I just want to play with the physic of the blocks... It looked soo cool back then <3
  10. Fish, invterabrates, and other search and shore animals

    May I ask how is not believable gate the progress of technologies because of better materials? Is not that you cannot fish without metal tools. Pick a pair of stone, make a lance and try your luck... or you can do it it sharp pieces of wood. In game that would be represented as maybe one wood tool from the beginning or maybe a stone spear. But there is a limitation of where you can fish with a spear... you cannot fish with a spear in some places, or it would require a lot of luck to do it (and let not touch the durability of the spear andhitting a rock with it). But witha piece of string and a tiny piece of metal in the shape of a hook and you can fish deeper and faster, you can change spots much more easily that you can do with a spear. The same applies to the tools to make different traps. Some stone tools are extremely sharp and can be used to carve wood easily, but the durability is another factor. Metals tools came to revolutionized every piece of technology made from stone. Easier to handle, more durable and with the capability of making more complex things. It is not "gated" per-se, you can easily ignore the progression of the metal tiers and catch fishes with rudimentary equipment (talking about TFC2). On the other hand, creating better tools and improving the technology with the acquiring of better materials is believable, I even dare to say that it would be realistic.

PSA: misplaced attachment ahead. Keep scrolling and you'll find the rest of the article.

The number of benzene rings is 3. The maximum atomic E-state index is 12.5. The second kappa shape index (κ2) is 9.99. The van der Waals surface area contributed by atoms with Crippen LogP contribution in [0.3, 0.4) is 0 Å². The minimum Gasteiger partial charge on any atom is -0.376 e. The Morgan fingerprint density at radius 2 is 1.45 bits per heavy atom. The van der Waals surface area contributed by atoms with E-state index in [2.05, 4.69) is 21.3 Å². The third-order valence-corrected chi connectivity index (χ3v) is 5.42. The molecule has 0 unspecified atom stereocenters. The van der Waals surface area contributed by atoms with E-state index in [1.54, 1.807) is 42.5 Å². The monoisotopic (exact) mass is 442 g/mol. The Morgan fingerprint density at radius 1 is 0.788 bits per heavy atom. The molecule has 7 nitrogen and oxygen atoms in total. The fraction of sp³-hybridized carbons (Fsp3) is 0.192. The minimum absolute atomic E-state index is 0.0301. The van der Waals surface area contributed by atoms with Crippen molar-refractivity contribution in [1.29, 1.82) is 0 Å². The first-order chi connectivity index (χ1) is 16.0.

11. Magic: Research or Innate knowledge